Radar - May 2022 – 2 / 3 观点
The Digital Services package was proposed by the European Commission in December 2020. Comprising two flagship pieces of legislation, it is intended to tackle some of the most pressing issues in the online environment. The Digital Services Act (DSA) will tackle illegal content, goods and services online, and the Digital Markets Act (DMA) aims to regulate digital markets and address concerns raised by the market power of large online players.
The agreed text of the DSA has not yet been published.
According to the press releases issued by the EU institutions, the agreed DSA includes the following.
Broadly, online platforms including social media and marketplaces will have to take measures to protect users from illegal content, goods and services. The DSA will apply to all online intermediaries providing services in the EU but very large online platforms (VLOPs) and very large online search engines (VLOSEs) (services with more than 45m active users in the EU) will be subject to more stringent requirements than micro and small enterprises which are exempted from some of the obligations. The Commission and Member States will have access to algorithms of VLOPs.
Online marketplaces - will have a duty of care in respect of products and services provided on their platforms and will be required to carry out systematic and spontaneous checks to ensure information provided by traders is reliable, in order to prevent illegal content on their platforms. Marketplaces will have to collect and display information on the products and services sold on their platforms to ensure consumers are kept properly informed. Clearer notice and action procedures will be required to enable swift removal of illegal online content, products and services, and in relation to 'revenge porn' and other types of cyber violence.
Risk analysis and reduction – VLOPs will have to analyse systemic risks and carry out risk reduction analysis each year. This will require continuous monitoring to reduce risks associated with illegal content, content with an adverse impact on fundamental rights, democratic processes and public security, gender-based violence and on minors, and with serious consequences for the physical or mental health of users.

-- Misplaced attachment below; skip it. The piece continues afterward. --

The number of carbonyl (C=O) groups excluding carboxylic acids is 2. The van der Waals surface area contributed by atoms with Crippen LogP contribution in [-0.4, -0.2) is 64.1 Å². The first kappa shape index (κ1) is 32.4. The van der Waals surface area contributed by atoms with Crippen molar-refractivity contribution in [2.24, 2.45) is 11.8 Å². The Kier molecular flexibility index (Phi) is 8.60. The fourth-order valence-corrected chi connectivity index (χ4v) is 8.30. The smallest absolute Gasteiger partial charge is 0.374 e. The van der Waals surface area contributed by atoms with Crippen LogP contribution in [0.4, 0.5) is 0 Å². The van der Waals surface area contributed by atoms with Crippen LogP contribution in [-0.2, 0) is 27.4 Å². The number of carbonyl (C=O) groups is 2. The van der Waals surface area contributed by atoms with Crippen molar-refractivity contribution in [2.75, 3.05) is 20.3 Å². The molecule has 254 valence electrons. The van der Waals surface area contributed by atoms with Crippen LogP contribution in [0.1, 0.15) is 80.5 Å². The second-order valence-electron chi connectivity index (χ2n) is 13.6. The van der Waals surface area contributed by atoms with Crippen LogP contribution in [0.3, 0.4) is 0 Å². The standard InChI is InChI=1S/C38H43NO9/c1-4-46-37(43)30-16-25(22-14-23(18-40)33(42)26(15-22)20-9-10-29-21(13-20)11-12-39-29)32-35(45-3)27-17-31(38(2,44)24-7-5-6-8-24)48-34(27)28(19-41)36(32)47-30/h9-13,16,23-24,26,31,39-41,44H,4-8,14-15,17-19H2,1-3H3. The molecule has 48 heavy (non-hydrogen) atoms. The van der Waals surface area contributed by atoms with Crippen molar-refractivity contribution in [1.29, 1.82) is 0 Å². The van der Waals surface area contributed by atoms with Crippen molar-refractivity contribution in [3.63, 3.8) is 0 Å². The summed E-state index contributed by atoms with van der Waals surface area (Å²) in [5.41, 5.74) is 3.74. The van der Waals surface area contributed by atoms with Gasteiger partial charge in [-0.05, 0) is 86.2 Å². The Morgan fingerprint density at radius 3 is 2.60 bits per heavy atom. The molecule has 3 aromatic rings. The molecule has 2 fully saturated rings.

Dark patterns – misleading interfaces or dark patterns will be prohibited.
Recommender systems – will have attached transparency requirements. VLOPs and VLOSEs will have to offer users a system for recommending content which is not based on their profiling.
Online advertising – users will have better control over how their personal data is used. Targeted advertising based on sensitive personal data will be prohibited as will targeted advertising of any kind to minors.
Minors – will benefit from specific protections.
Crisis mechanism – new rules will be introduced to provide for special measures during times of crisis (such as a public security or health threat). The Commission may require very large platforms to limit any urgent threats for a period of up to three months.
Penalties – online platforms and search engines will face fines of up to 6% of annual global turnover for non-compliance. The Commission will have exclusive power to demand compliance.
Redress– users will be able to challenge content moderation decisions and seek redress.
The agreed text is now subject to formal approval by the European Parliament and Council. It will apply fifteen months from adoption or from 1 January 2024, whichever is later. However, it will apply to VLOPs and VLOSEs four months after their designation as such.
Digital Markets Act
The provisionally politically agreed version of the DMA has been published. It suggests there have been some significant changes since the first draft. These include wide-ranging interoperability requirements on messaging services, and extended obligations on gatekeepers under Articles 5 and 6.
The DMA will apply six months after entry into force subject to the following exceptions:
These are very significant pieces of legislation. While there will be time between enactment and application, online platforms, social media and marketplaces, and those designated as gatekeepers under the DMA, will have a lot to do to become and continue to be compliant. This will be alongside parallel but different provisions in the UK including the Online Safety Bill and the proposed legislative framework to regulate digital businesses with strategic market status.